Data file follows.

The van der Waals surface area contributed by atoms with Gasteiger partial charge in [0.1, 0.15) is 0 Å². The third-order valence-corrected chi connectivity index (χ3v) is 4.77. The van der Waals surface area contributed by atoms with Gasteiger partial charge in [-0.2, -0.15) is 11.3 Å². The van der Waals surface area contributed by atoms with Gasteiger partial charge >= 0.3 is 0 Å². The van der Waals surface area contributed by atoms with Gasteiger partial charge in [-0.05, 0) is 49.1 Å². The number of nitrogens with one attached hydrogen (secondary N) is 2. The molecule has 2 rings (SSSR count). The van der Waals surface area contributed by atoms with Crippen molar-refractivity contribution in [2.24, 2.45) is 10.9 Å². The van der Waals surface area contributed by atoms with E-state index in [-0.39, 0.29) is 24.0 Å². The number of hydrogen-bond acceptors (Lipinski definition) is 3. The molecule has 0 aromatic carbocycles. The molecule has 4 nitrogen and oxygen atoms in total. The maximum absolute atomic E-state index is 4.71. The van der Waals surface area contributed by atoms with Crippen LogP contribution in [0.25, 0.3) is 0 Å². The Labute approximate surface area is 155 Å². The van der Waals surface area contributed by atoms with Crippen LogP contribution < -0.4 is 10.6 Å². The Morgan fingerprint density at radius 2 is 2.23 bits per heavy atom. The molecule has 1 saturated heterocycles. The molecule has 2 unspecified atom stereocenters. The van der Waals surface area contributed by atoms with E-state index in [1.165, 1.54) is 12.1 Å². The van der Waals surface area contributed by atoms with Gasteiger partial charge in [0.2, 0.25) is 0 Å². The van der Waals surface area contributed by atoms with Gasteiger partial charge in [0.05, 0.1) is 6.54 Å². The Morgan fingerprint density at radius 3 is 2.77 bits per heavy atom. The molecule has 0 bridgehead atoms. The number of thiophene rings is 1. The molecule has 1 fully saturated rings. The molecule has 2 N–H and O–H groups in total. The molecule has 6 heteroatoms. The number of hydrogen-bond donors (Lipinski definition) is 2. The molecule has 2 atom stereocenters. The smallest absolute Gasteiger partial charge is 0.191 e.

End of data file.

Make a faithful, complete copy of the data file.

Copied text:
The van der Waals surface area contributed by atoms with Gasteiger partial charge in [0.1, 0.15) is 0 Å². The third-order valence-corrected chi connectivity index (χ3v) is 4.77. The van der Waals surface area contributed by atoms with Gasteiger partial charge in [-0.2, -0.15) is 11.3 Å². The van der Waals surface area contributed by atoms with Gasteiger partial charge >= 0.3 is 0 Å². The van der Waals surface area contributed by atoms with Gasteiger partial charge in [-0.05, 0) is 49.1 Å². The number of nitrogens with one attached hydrogen (secondary N) is 2. The molecule has 2 rings (SSSR count). The van der Waals surface area contributed by atoms with Crippen molar-refractivity contribution in [2.24, 2.45) is 10.9 Å². The van der Waals surface area contributed by atoms with E-state index in [-0.39, 0.29) is 24.0 Å². The number of hydrogen-bond acceptors (Lipinski definition) is 3. The molecule has 0 aromatic carbocycles. The molecule has 4 nitrogen and oxygen atoms in total. The maximum absolute atomic E-state index is 4.71. The van der Waals surface area contributed by atoms with Crippen LogP contribution in [0.25, 0.3) is 0 Å². The Labute approximate surface area is 155 Å². The van der Waals surface area contributed by atoms with Crippen LogP contribution < -0.4 is 10.6 Å². The Morgan fingerprint density at radius 2 is 2.23 bits per heavy atom. The molecule has 1 saturated heterocycles. The molecule has 2 unspecified atom stereocenters. The van der Waals surface area contributed by atoms with E-state index in [1.165, 1.54) is 12.1 Å². The van der Waals surface area contributed by atoms with Gasteiger partial charge in [0.2, 0.25) is 0 Å². The van der Waals surface area contributed by atoms with Gasteiger partial charge in [0.05, 0.1) is 6.54 Å². The Morgan fingerprint density at radius 3 is 2.77 bits per heavy atom. The molecule has 0 bridgehead atoms. The number of thiophene rings is 1. The molecule has 1 fully saturated rings. The molecule has 2 N–H and O–H groups in total. The molecule has 6 heteroatoms. The number of hydrogen-bond donors (Lipinski definition) is 2. The molecule has 2 atom stereocenters. The smallest absolute Gasteiger partial charge is 0.191 e.